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6 POC horror films that will keep you awake at night

Ahead of Halloween, here's our top spooky szn cinematic triumphs you need to watch.

29 Oct 2022

If it was up to me, I’d opt to watch freaky shit all year round. As my version of a romantic comedy is Park Chan-Wook’s alluringly twisted film, The Handmaiden, I’ve swiftly grown to realise that a lot of my cinematic references are on the darker end of the spectrum. 

Throughout the 20th century, American horror was distinctly white-centric with other cultures often being exploited as a lazy scare tactic. Due to the success of films such as Jordan Peele’s Get Out, there has been more mainstream acceptance of more diverse voices within the genre. If you aren’t being lured out of your house by some demonic dances or untoward revelry this Halloween, here are some movies directed by and starring creatives of colour from around the globe to get you in the spirit.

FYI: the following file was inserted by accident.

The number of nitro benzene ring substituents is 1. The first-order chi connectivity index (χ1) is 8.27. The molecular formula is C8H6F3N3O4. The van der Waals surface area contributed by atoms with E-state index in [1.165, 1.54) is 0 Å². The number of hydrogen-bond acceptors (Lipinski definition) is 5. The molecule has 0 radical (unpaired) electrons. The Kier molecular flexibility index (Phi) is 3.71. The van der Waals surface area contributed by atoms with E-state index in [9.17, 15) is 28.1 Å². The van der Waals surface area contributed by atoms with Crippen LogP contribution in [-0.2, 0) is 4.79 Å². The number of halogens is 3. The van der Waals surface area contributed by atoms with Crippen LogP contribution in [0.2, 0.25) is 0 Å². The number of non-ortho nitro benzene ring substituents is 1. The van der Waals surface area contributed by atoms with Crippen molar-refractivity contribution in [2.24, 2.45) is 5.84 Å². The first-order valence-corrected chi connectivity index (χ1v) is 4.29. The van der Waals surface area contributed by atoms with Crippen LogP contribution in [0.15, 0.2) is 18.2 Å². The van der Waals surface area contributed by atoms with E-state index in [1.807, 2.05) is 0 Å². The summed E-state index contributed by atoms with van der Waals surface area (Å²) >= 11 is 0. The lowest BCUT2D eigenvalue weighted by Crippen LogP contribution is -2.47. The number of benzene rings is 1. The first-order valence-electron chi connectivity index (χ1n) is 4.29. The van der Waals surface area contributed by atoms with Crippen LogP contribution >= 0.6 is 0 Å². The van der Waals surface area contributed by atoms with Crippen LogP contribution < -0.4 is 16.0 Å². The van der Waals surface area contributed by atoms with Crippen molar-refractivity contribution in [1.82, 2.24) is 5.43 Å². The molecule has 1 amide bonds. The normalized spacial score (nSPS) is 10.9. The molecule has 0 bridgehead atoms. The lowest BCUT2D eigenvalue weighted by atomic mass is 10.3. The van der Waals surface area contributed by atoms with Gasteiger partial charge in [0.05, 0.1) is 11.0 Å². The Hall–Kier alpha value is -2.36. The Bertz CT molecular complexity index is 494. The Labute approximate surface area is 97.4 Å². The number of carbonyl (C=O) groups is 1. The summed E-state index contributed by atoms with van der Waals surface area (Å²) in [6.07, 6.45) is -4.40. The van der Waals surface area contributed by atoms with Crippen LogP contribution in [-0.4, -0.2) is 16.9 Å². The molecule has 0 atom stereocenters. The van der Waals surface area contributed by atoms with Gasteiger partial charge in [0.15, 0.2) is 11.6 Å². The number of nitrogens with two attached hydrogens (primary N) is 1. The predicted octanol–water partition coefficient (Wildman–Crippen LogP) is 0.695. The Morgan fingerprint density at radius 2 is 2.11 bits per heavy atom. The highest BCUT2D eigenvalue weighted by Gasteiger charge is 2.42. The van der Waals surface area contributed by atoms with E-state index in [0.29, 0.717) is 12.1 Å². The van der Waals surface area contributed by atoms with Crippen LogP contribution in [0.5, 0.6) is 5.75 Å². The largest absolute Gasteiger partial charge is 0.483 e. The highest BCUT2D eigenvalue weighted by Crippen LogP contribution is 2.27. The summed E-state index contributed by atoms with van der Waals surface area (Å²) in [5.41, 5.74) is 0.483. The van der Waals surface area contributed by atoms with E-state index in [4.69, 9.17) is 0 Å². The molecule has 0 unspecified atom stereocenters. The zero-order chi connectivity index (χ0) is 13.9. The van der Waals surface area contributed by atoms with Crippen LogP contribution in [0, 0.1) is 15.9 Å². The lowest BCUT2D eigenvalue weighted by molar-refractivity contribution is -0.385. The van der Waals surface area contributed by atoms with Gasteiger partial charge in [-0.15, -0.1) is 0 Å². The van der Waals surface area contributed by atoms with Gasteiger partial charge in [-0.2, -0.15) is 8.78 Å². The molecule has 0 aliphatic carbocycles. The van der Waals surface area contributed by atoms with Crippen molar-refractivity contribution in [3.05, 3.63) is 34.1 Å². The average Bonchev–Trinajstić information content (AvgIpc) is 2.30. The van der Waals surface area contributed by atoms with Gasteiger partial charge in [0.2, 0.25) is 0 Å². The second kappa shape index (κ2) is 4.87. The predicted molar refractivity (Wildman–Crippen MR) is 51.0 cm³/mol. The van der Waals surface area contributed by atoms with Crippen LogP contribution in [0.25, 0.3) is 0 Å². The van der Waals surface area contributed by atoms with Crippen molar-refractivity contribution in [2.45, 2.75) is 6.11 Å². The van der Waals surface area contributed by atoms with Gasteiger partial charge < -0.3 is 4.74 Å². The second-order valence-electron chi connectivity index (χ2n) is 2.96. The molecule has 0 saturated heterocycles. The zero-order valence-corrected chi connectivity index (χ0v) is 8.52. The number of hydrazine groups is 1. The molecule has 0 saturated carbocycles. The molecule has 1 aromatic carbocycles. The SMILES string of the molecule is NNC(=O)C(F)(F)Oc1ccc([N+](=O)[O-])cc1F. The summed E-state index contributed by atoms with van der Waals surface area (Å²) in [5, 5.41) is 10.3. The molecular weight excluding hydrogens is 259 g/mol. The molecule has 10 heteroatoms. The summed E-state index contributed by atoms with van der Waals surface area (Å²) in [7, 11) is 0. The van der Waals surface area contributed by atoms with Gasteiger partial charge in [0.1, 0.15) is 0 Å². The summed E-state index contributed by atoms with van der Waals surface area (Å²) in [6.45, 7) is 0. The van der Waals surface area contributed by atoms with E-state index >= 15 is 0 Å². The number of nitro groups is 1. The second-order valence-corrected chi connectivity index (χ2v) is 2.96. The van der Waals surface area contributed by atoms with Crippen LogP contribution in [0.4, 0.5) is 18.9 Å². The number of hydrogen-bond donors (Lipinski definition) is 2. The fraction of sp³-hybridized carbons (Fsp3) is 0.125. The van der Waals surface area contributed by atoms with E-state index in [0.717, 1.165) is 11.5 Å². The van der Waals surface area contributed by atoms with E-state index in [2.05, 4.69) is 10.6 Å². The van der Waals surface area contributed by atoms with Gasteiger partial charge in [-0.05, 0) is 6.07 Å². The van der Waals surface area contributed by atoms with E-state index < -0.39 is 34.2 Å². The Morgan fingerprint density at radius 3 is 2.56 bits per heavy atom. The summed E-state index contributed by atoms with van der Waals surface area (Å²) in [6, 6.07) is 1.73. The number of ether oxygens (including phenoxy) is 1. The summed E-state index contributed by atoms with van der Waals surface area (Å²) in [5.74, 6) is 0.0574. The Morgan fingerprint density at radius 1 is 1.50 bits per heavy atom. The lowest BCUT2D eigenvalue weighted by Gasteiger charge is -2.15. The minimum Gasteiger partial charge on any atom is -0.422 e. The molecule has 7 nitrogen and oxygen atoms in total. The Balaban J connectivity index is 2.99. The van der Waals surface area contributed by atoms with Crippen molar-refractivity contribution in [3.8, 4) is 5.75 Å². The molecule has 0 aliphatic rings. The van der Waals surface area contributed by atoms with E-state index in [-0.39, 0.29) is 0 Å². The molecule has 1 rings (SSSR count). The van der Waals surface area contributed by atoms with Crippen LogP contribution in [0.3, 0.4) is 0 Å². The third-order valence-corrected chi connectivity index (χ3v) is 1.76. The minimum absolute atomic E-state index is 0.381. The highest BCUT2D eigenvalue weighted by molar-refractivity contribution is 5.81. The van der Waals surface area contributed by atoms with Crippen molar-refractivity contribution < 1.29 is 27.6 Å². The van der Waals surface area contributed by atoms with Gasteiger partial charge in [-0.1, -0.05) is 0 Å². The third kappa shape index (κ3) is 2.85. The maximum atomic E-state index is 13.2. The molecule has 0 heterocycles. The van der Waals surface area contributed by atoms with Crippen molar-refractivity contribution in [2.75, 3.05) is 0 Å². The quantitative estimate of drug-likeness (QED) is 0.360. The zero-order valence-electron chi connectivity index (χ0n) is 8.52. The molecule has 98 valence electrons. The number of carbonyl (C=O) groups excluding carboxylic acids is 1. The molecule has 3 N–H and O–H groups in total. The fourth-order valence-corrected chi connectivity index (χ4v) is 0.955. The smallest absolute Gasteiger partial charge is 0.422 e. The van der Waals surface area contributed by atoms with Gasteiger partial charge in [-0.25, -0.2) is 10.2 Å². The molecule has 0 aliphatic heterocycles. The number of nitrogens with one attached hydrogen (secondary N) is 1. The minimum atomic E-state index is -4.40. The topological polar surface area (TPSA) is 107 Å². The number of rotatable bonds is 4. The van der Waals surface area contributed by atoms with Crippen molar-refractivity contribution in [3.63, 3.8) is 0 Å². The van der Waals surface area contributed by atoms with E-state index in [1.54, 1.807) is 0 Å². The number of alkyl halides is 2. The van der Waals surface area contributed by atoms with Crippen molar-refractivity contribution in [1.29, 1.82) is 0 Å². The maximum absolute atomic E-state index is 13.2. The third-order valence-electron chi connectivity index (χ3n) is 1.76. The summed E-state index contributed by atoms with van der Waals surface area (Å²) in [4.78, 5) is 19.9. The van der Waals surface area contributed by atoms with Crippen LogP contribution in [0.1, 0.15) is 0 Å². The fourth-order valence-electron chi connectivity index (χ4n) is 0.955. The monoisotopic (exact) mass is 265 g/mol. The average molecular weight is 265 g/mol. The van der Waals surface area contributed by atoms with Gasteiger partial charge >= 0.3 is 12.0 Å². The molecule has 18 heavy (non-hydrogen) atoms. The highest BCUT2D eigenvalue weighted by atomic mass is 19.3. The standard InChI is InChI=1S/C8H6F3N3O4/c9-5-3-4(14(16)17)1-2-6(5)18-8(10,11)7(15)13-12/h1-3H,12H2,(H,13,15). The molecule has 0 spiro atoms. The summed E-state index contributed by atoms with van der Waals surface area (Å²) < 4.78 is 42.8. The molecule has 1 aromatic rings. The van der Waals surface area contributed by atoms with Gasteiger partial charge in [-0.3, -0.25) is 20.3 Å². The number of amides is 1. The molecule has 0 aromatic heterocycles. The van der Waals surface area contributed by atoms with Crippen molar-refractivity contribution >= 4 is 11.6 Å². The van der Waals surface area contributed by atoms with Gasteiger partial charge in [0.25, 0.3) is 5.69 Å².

Audition (1999)

If you are squeamish, you should stay away from any of the works of cult Japanese director Takashi Miike. Demarcating Audition from his other works is that here, the violence isn’t purely aesthetic. Goaded on by loneliness and his friend’s suggestions, widower Shigeharu Aoyama, played by horror veteran Ryo Ishibashi, agrees to put out a fake casting call and find his future wife under the guise of an audition. 

For some, that premise is stomach turning enough. Yet, the slow-burning build allows you to be lured in by the sleazy humdrum of a middle aged comedy. Until Shigeharu fixates on one woman, the apparently demure and appropriately docile Asami Yamazaki. From here, the film takes an unsettling turn. Some have lauded the film as a feminist turning point within the horror genre. While I don’t necessarily agree, I wouldn’t balk at borrowing items from Yamnazki’s wardrobe; her latex gloves are iconic. Although, I’ve never been able to look at wire, or even string, in the same way again.

Under the Shadow (2016)